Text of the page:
Hey there! 👋 I am back with the bot post again.
The Conversational AI has witnessed a tremendous growth just in past 2-3 years. According to latest research, Gartner predicts that by 2022, 70% of customer interactions will involve bots — an increase of 15% from 2018. This does not come as a surprise, considering a good amount of consumers say they prefer chatbots to other virtual agents.
Last couple of months must have been super overwhelming for the overall Conversational AI team at Microsoft. Whether it's the Bot Framework SDK or Composer with tons of new features, Power Virtual Agents seamless integration with Composer or the new channels and improvements at the Azure Bot Service; there have been significant updates for businesses. Cherry on the top is Build 2021 goodness!
As I said in my previous blog post where I discussed the automatic generation of the Form Dialogs that every new feature deserves the whole blog post because of their explorative nature and productive use-case.
Therefore, today I am going to write about something which is freshly baked, super hot from the oven and that is the way of creating packages for your bots for better sharing, re-usability and cost-effective solutions. Before we get into the details of packages and their implementation, let us first understand why is it so important that a dedicated team worked on this new model for months to bring this goodness to you.
If you're relatively new to the Bot Framework (or Composer) then I'd suggest you to have a look here as in this post, it is assumed that you're familiar with the concepts and implementation of Bot Framework.
Challenges with the Current State
If you've built a sophisticated bot using Bot Framework Composer (< v2.0.0) which is responsible for booking and tracking the food orders from your customers and you want to extend your bot to incorporate some middleware, custom adapters and other actions; you may have to face a lot hurdles to sort that out and that won't be straight forward at all.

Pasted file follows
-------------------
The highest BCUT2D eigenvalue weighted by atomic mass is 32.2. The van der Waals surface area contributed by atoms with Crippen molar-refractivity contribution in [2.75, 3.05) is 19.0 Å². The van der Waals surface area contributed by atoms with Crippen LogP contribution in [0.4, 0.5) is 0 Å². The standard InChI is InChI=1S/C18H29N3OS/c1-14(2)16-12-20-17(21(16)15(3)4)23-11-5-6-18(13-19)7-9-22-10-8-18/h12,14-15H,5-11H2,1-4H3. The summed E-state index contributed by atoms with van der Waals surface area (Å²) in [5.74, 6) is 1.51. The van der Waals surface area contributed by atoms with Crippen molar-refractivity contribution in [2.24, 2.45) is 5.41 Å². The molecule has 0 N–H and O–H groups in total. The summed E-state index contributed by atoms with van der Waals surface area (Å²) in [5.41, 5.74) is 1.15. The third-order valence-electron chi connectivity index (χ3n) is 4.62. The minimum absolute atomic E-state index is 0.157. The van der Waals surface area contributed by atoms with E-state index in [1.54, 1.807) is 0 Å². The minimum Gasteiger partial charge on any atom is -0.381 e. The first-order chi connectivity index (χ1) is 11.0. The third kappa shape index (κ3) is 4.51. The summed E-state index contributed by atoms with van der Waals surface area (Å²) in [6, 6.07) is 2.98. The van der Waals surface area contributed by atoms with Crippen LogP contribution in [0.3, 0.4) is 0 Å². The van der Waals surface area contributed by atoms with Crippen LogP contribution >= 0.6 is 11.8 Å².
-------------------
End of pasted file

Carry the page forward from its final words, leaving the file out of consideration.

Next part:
Even if you get successful by addressing all of these challenges, you may have to go through the same issues again for another bot. Lacks re-usability.
Furthermore, if you create your bot using (Enterprise) Virtual Assistant Template, QnA Maker or just simple Echo bot using Visual Studio, you may end up having different experiences with each of them and building a common functionality around them may lead to a dead end.
Therefore, the Bot Framework team realized and this became the reason of the evolution of Bot Framework Component Model.
Meet Bot Framework Component Model
The Bot Framework Component Model is the new framework to share and re-use bot's functionality in the form of bot templates (Empty bot, Core bot with Language), packages (Custom Adapters, Middleware) or complete bots as skills. You can now create the bots with confidence as you won't find yourself in a situation where you can't customize or find it difficult to share the portions of your bot with others (unless it's poorly designed 🤐)
Bot Framework Composer is now considered as the standard go-to approach for all sort of bots.
This model is comprised of a few essential pieces;
Adaptive Runtime is the core of this model which wraps up the Bot Framework SDK and provides the extensibility points to add any functionality by importing packages, adding your custom coded extensions or even connecting to skills. This means that you just have to take care of your business logic rather than worrying about the runtime code.